Under current law, certain drug offenses in California carry with them mandatory jail and prison sentences. On Monday, Senator Scott Wiener along with co-sponsor Assemblymember Wendy Carrillo announced SB 378, which would grant judges more discretion by repealing laws that were established during the height of the War on Drugs era in 1986which enacted these mandatory minimum sentences for nonviolent drug offenses.
For a lot of people in progressive California it is surprising to hear that in 2020, with all of the reforms that weve been working on for years, that there are still mandatory jail or prison sentences for non-violent drug offenses, Senator Wiener explained.
The current law denies judges the discretion to sentence drug offenders to more appropriate terms such as probation or diversion.
But here we are in California, in 2020, with mandatory prison or jail sentences for non-violent drug sentences, he said.
SB 378 would give the judge the ability to decide whether to incarcerate or whether to put someone on probation or diversion.
In California, we tragically were pioneers in the 70s and 80s and 90s in mass incarceration, Senator Wiener said. California led the way in mass incarceration, finding ways to sentence people to longer periods of time for more and more crimes.
Courts eventually found that prison conditions were so overcrowded that they were unconstitutionaland it was unconstitutional despite the fact that we built dozens of new prisons.
We have seen the damage that mass incarceration has caused tearing communities apart, tearing families apart, he said.
Senator Wiener argued that mass incarceration is a public health issue in California, and in the short and long term, he said, we must work to offer non-incarceration options to drug offendersparticularly those struggling with substance use disorderinstead of defaulting to prison or jail time.
Not only is mass incarceration bad for public health, Senator Wiener said, its also a giant expense for California in a time when we face massive budget cuts and a potentially catastrophic recession due to the COVID-19 pandemic and economic shutdown. Mass incarceration costs our state unnecessary billions that should be going to things like schools, healthcare, and infrastructure.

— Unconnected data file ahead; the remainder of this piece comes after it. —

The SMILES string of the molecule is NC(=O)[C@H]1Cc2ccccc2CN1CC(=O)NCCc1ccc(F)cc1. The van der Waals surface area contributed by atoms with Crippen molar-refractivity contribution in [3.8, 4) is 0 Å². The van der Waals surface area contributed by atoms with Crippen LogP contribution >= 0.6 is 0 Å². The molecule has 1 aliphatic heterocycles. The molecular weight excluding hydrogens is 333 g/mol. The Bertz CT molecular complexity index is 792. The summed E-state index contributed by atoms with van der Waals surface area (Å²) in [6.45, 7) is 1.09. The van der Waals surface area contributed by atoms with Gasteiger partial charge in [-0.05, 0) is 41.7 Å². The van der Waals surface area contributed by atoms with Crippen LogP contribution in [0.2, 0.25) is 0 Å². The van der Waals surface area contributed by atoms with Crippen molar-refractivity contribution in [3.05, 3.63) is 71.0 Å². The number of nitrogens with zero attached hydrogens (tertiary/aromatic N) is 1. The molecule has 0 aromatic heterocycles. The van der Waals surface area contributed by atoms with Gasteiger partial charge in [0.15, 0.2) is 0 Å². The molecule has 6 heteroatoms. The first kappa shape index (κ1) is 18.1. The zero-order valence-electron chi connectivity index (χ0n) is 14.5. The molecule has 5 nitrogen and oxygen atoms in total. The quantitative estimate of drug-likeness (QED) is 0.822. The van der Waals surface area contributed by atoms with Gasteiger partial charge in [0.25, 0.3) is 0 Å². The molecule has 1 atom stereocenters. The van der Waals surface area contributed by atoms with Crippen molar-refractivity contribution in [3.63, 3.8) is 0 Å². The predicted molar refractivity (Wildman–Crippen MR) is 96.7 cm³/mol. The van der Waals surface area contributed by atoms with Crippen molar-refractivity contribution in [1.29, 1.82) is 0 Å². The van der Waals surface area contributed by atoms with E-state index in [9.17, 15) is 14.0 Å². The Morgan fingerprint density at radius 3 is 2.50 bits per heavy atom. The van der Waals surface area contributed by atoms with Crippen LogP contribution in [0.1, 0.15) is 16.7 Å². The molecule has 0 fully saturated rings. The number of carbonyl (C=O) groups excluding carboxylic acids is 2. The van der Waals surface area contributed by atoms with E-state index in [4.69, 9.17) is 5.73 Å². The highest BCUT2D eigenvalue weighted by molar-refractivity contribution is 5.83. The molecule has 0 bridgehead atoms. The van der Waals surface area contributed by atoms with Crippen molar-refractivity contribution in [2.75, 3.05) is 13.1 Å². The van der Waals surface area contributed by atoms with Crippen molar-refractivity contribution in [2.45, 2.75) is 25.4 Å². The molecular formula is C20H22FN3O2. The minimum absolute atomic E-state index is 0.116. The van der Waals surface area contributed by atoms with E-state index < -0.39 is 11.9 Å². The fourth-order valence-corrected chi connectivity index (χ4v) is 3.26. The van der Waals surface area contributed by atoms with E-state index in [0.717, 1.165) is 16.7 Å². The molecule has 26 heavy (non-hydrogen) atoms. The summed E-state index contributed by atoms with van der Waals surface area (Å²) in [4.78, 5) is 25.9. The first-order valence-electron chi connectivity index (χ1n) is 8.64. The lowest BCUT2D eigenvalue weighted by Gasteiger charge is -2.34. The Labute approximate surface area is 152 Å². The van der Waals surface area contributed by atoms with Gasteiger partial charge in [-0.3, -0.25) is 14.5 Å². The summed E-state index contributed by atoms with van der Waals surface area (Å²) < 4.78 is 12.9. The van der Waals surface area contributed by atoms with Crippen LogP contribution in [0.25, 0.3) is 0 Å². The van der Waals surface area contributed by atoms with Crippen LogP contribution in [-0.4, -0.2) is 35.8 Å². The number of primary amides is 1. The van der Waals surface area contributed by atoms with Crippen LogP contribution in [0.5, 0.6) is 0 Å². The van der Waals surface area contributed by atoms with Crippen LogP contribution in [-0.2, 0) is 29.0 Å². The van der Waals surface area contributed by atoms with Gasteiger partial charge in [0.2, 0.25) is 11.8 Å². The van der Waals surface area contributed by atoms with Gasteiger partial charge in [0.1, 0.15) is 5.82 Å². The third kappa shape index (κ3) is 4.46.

Assemblymember Wendy Carrillo and Senator Nancy Skinner have introduced previous versions of this bill in past years, and will co-author SB 378. It is sponsored by the Drug Policy Alliance.
Incarcerating non-violent drug offenders is the wrong direction for California, and its time repeal these jail and prison mandates,saidSenator Scott Wiener.
Mass incarceration is deeply harmful to our state part of the structural racism afflicting our entire criminal justice system and we must end it.It makes no sense to force judges to sentence non-violent drug offenders to jail or prison, he said. Californias addiction to over-incarceration tears families and communities apart, doesnt make us safer, and costs taxpayers dearly. California needs to reduce our jail and prison population and begin closing down prisons. Now is the time to take this step toward decarceration.
Assemblymember Carrillo noted, This legislation is important especially as we address issues of institutionalized systemic racism that plagues our communities.
She noted that, under the current law, judges are prohibited from evaluating all of the circumstances and applying their own discretion in sentencing. Instead, judges are forced to incarcerate people who would better be treated and evaluated in their own community.
These minimums disproportionately impact and affect minority communities, she said. Every year mass incarceration impacts our families across our state and consumes billions that California should be investing in education, health and mental health programs.
San Francisco District Attorney Chesa Boudin said, Mandatory minimums for far too long have disproportionately impacted people of color in poor working communities.